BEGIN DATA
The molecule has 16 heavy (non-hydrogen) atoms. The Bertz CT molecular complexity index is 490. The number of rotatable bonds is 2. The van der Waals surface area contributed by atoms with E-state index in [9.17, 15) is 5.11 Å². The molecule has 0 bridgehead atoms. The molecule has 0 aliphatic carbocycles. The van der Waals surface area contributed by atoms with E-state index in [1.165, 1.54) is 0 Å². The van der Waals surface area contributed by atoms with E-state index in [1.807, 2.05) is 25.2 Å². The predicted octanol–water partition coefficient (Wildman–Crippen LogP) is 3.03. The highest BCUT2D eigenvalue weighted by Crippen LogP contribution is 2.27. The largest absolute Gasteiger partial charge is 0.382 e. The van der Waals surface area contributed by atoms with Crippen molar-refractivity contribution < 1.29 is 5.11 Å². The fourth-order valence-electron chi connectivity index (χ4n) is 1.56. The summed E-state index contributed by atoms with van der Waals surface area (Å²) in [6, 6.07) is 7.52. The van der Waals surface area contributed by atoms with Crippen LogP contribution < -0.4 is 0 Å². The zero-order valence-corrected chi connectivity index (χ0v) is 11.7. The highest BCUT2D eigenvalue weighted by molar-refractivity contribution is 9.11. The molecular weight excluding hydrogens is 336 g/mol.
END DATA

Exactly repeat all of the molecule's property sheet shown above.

The molecule has 16 heavy (non-hydrogen) atoms. The Bertz CT molecular complexity index is 490. The number of rotatable bonds is 2. The van der Waals surface area contributed by atoms with E-state index in [9.17, 15) is 5.11 Å². The molecule has 0 bridgehead atoms. The molecule has 0 aliphatic carbocycles. The van der Waals surface area contributed by atoms with E-state index in [1.165, 1.54) is 0 Å². The van der Waals surface area contributed by atoms with E-state index in [1.807, 2.05) is 25.2 Å². The predicted octanol–water partition coefficient (Wildman–Crippen LogP) is 3.03. The highest BCUT2D eigenvalue weighted by Crippen LogP contribution is 2.27. The largest absolute Gasteiger partial charge is 0.382 e. The van der Waals surface area contributed by atoms with Crippen molar-refractivity contribution < 1.29 is 5.11 Å². The fourth-order valence-electron chi connectivity index (χ4n) is 1.56. The summed E-state index contributed by atoms with van der Waals surface area (Å²) in [6, 6.07) is 7.52. The van der Waals surface area contributed by atoms with Crippen LogP contribution < -0.4 is 0 Å². The zero-order valence-corrected chi connectivity index (χ0v) is 11.7. The highest BCUT2D eigenvalue weighted by molar-refractivity contribution is 9.11. The molecular weight excluding hydrogens is 336 g/mol.